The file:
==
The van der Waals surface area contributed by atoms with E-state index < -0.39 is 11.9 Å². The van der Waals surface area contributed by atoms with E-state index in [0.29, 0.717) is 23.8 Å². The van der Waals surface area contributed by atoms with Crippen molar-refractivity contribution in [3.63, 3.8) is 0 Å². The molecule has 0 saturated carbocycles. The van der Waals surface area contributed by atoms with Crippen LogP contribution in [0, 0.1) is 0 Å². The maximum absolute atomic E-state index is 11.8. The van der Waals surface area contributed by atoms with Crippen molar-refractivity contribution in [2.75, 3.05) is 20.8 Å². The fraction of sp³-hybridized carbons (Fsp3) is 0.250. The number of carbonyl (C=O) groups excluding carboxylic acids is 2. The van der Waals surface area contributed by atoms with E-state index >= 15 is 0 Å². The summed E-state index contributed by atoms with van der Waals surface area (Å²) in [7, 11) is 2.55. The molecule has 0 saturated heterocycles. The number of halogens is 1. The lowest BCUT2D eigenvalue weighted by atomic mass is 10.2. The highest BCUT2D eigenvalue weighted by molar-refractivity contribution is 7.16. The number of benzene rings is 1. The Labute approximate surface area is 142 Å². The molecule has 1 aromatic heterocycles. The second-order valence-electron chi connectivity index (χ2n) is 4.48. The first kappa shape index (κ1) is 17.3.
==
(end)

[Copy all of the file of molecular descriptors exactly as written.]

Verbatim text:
The van der Waals surface area contributed by atoms with E-state index < -0.39 is 11.9 Å². The van der Waals surface area contributed by atoms with E-state index in [0.29, 0.717) is 23.8 Å². The van der Waals surface area contributed by atoms with Crippen molar-refractivity contribution in [3.63, 3.8) is 0 Å². The molecule has 0 saturated carbocycles. The van der Waals surface area contributed by atoms with Crippen LogP contribution in [0, 0.1) is 0 Å². The maximum absolute atomic E-state index is 11.8. The van der Waals surface area contributed by atoms with Crippen molar-refractivity contribution in [2.75, 3.05) is 20.8 Å². The fraction of sp³-hybridized carbons (Fsp3) is 0.250. The number of carbonyl (C=O) groups excluding carboxylic acids is 2. The van der Waals surface area contributed by atoms with E-state index >= 15 is 0 Å². The summed E-state index contributed by atoms with van der Waals surface area (Å²) in [7, 11) is 2.55. The molecule has 0 saturated heterocycles. The number of halogens is 1. The lowest BCUT2D eigenvalue weighted by atomic mass is 10.2. The highest BCUT2D eigenvalue weighted by molar-refractivity contribution is 7.16. The number of benzene rings is 1. The Labute approximate surface area is 142 Å². The molecule has 1 aromatic heterocycles. The second-order valence-electron chi connectivity index (χ2n) is 4.48. The first kappa shape index (κ1) is 17.3.